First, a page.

Lumiere Project: Bayesian Reasoning for Automated Assistance
Decision Theory & Adaptive Systems Group
Redmond, Washington 98052-6399
The Lumiere project at Microsoft Research was initiated in 1993 with the goal of developing methods and an architecture for reasoning about the goals and needs of software users as they work with software. At the heart of Lumiere are Bayesian models that capture the uncertain relationships between the goals and needs of a user and observations about program state, sequences of actions over time, and words in a user's query (when such a query has been made). Ancestors of Lumiere include our earlier research on probabilistic models of user goals to support the task of custom-tailoring information displayed to pilots of commercial aircraft, and related work on user modeling for the decision-theoretic control of displays that led to systems that modulate data displayed to flight engineers at the NASA Mission Control Center. These projects were undertaken while several of us were based at Stanford University.
The first Lumiere prototype was completed in late 1993 and became a demonstration system for communicating with program managers and developers in the Microsoft product groups. Lumiere development has continued. Later versions explored a variety of extensions including richer user profiling and autonomous actions.
Early on in the Lumiere project, studies were performed in the Microsoft usability labs to investigate key issues in determining how best to assist a user as they worked. The studies were aimed at exploring how experts in specific software applications worked to understand problems that users might be having with software from the user's behaviors. We also sought to identify the evidential distinctions that experts appeared to take advantage of in their reasoning about the best way to assist a user. Such information was partly obtained from protocol analysis of videotapes and transcripts of the thoughts verbalized by users as well and of the experts that were trying to assist these users in a number of Wizard of Oz studies.
A cognitive psychologist running a study at the Microsoft usability labs. Usability studies have played a significant role in the Lumiere project. More generally, over 25,000 hours of usability studies were invested in Office '97.
The Lumiere Wizard of Oz studies helped to elucidate important distinctions that were later woven into Bayesian networks. Later, usability studies were employed to test the actual performance of the Office Assistant, and user reactions to different versions of the interface.
The Lumiere prototypes have explored the combination of a Bayesian perspective on integrating information from user background, user actions, and program state, along with a Bayesian analysis of the words in a user's query. A Bayesian methodology for considering the likelihoods of alternative concepts given a query was developed at Microsoft Research, in collaboration with the Office product group in 1993. This Bayesian information-retrieval component of Lumiere was shipped in all of the Office '95 products as the Office Answer Wizard.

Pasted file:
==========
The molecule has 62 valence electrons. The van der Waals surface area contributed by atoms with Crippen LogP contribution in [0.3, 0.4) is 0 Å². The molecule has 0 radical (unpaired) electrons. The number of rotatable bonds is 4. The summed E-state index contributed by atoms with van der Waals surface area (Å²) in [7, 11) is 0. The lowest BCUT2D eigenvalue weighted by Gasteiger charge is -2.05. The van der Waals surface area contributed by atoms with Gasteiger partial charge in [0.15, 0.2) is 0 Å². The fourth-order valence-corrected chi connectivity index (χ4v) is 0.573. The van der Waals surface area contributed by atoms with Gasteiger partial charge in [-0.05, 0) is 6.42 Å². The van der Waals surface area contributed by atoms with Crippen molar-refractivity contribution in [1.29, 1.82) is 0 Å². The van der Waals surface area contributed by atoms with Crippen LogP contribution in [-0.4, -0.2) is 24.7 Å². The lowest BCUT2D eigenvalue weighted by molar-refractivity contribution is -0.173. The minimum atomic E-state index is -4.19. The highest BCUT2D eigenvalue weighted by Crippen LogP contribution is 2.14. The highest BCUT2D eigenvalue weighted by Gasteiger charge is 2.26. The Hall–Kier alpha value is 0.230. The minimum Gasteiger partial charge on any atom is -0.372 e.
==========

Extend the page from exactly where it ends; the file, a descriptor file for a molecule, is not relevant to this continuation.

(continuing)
The earliest Lumiere prototypes combined an analysis of actions and words when they are available. Lumiere continues to monitor events with a event system that combines atomic actions into higher-level modeled events. The modeled events are variables in a Bayesian model. An event language was developed for building modeled event filters. As a user works, a probability distribution is generated over areas that the user may need assistance with. A probability that the user would not mind being bothered with assistance is also computed. The figure below shows a snapshot of Lumiere's reasoning about a users needs.
A snapshot of the Lumiere system showing some of the instrumentation behind the scenes. The multicolored bargraph represents a probability distribution about the needs of the user. The large, red bar indicates the system's computation of the likelihood that the user would like being notified with some assistance.
Folding in the consideration of words in a user's query. The probability distribution inferred about a user's needs is revised with the consideration of words in the user's query.
During the course of Lumiere research, we have considered alternative user-interface metaphors for acquiring information from users and for sharing the results of Bayesian inference with users. Beyond experimenting with embedded actions and traditional windowing and dialog boxes, we have been interested in character-based interfaces as a way to provide a natural way to centralize assistance services. We built some animations in the early days of Lumiere to demonstrate basic interactions with a Bayesian-minded character (you can view some frames from an early demonstration animation...).
The first phase of porting Lumiere to the real world occured with the completion of the Office '97 product suite. Office committed to a character-based assistant. Users can choose one of several assistants each of whom have a variety of behavioral patterns--all of whom draw their intelligence from Bayesian user models.
One of several "assistants" available in Office '97. The Office assistants provide a focus for event and query based interaction centering on assistance with the use of the software. This character is named "Genius."
Lumiere technology goes live in Office '97. The Office Assistant in Office '97 monitors user behaviors and assists users. Models were built for each of the Office applications.